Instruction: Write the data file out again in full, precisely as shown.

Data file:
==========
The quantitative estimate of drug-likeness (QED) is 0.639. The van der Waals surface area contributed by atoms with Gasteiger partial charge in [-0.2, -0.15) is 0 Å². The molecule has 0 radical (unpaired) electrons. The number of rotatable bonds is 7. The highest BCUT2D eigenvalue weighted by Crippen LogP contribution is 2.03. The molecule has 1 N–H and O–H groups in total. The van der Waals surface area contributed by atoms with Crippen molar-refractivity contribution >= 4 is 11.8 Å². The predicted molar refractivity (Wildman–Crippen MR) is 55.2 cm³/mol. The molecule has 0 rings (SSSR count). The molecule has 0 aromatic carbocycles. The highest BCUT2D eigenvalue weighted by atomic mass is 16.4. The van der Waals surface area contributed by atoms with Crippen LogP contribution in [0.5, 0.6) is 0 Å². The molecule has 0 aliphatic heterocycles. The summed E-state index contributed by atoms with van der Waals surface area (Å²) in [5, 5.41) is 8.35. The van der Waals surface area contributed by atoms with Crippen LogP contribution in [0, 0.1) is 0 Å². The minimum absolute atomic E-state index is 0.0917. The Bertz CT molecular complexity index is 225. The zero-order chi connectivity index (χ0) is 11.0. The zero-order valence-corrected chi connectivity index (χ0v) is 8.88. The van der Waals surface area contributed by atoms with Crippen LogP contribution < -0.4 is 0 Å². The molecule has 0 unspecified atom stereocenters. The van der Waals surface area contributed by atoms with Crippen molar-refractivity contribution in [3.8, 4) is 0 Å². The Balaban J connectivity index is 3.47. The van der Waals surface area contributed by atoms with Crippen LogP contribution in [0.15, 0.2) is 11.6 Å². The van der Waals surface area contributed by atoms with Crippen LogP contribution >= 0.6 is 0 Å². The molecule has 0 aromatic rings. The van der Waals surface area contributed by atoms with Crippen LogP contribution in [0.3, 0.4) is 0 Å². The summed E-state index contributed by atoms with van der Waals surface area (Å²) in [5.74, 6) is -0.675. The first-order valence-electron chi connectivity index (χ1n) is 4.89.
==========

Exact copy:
The quantitative estimate of drug-likeness (QED) is 0.639. The van der Waals surface area contributed by atoms with Gasteiger partial charge in [-0.2, -0.15) is 0 Å². The molecule has 0 radical (unpaired) electrons. The number of rotatable bonds is 7. The highest BCUT2D eigenvalue weighted by Crippen LogP contribution is 2.03. The molecule has 1 N–H and O–H groups in total. The van der Waals surface area contributed by atoms with Crippen molar-refractivity contribution >= 4 is 11.8 Å². The predicted molar refractivity (Wildman–Crippen MR) is 55.2 cm³/mol. The molecule has 0 rings (SSSR count). The molecule has 0 aromatic carbocycles. The highest BCUT2D eigenvalue weighted by atomic mass is 16.4. The van der Waals surface area contributed by atoms with Crippen LogP contribution in [0.5, 0.6) is 0 Å². The molecule has 0 aliphatic heterocycles. The summed E-state index contributed by atoms with van der Waals surface area (Å²) in [5, 5.41) is 8.35. The van der Waals surface area contributed by atoms with Crippen LogP contribution in [0, 0.1) is 0 Å². The minimum absolute atomic E-state index is 0.0917. The Bertz CT molecular complexity index is 225. The zero-order chi connectivity index (χ0) is 11.0. The zero-order valence-corrected chi connectivity index (χ0v) is 8.88. The van der Waals surface area contributed by atoms with Crippen LogP contribution < -0.4 is 0 Å². The molecule has 0 unspecified atom stereocenters. The van der Waals surface area contributed by atoms with Crippen molar-refractivity contribution in [3.8, 4) is 0 Å². The Balaban J connectivity index is 3.47. The van der Waals surface area contributed by atoms with Crippen LogP contribution in [0.15, 0.2) is 11.6 Å². The van der Waals surface area contributed by atoms with Crippen LogP contribution >= 0.6 is 0 Å². The molecule has 0 aromatic rings. The van der Waals surface area contributed by atoms with Crippen LogP contribution in [0.3, 0.4) is 0 Å². The summed E-state index contributed by atoms with van der Waals surface area (Å²) in [5.74, 6) is -0.675. The first-order valence-electron chi connectivity index (χ1n) is 4.89.